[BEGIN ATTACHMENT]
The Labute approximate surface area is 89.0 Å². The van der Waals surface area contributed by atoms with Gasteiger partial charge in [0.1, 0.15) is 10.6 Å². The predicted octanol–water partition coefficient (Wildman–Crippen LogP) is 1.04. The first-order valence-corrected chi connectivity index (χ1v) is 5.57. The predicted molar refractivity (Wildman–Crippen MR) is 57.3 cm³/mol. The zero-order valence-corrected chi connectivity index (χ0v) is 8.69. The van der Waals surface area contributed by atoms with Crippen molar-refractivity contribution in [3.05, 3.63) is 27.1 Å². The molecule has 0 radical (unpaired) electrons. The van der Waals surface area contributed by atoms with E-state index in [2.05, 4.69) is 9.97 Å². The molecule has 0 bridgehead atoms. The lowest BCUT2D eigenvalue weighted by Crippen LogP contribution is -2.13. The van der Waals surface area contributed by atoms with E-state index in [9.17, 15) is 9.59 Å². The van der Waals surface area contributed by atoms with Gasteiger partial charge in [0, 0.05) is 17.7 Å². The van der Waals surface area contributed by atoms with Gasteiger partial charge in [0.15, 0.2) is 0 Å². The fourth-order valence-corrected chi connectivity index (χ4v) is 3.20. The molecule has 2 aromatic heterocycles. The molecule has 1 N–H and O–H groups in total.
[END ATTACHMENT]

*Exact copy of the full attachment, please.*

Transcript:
The Labute approximate surface area is 89.0 Å². The van der Waals surface area contributed by atoms with Gasteiger partial charge in [0.1, 0.15) is 10.6 Å². The predicted octanol–water partition coefficient (Wildman–Crippen LogP) is 1.04. The first-order valence-corrected chi connectivity index (χ1v) is 5.57. The predicted molar refractivity (Wildman–Crippen MR) is 57.3 cm³/mol. The zero-order valence-corrected chi connectivity index (χ0v) is 8.69. The van der Waals surface area contributed by atoms with Crippen molar-refractivity contribution in [3.05, 3.63) is 27.1 Å². The molecule has 0 radical (unpaired) electrons. The van der Waals surface area contributed by atoms with E-state index in [2.05, 4.69) is 9.97 Å². The molecule has 0 bridgehead atoms. The lowest BCUT2D eigenvalue weighted by Crippen LogP contribution is -2.13. The van der Waals surface area contributed by atoms with E-state index in [9.17, 15) is 9.59 Å². The van der Waals surface area contributed by atoms with Gasteiger partial charge in [0, 0.05) is 17.7 Å². The van der Waals surface area contributed by atoms with Gasteiger partial charge in [0.15, 0.2) is 0 Å². The fourth-order valence-corrected chi connectivity index (χ4v) is 3.20. The molecule has 2 aromatic heterocycles. The molecule has 1 N–H and O–H groups in total.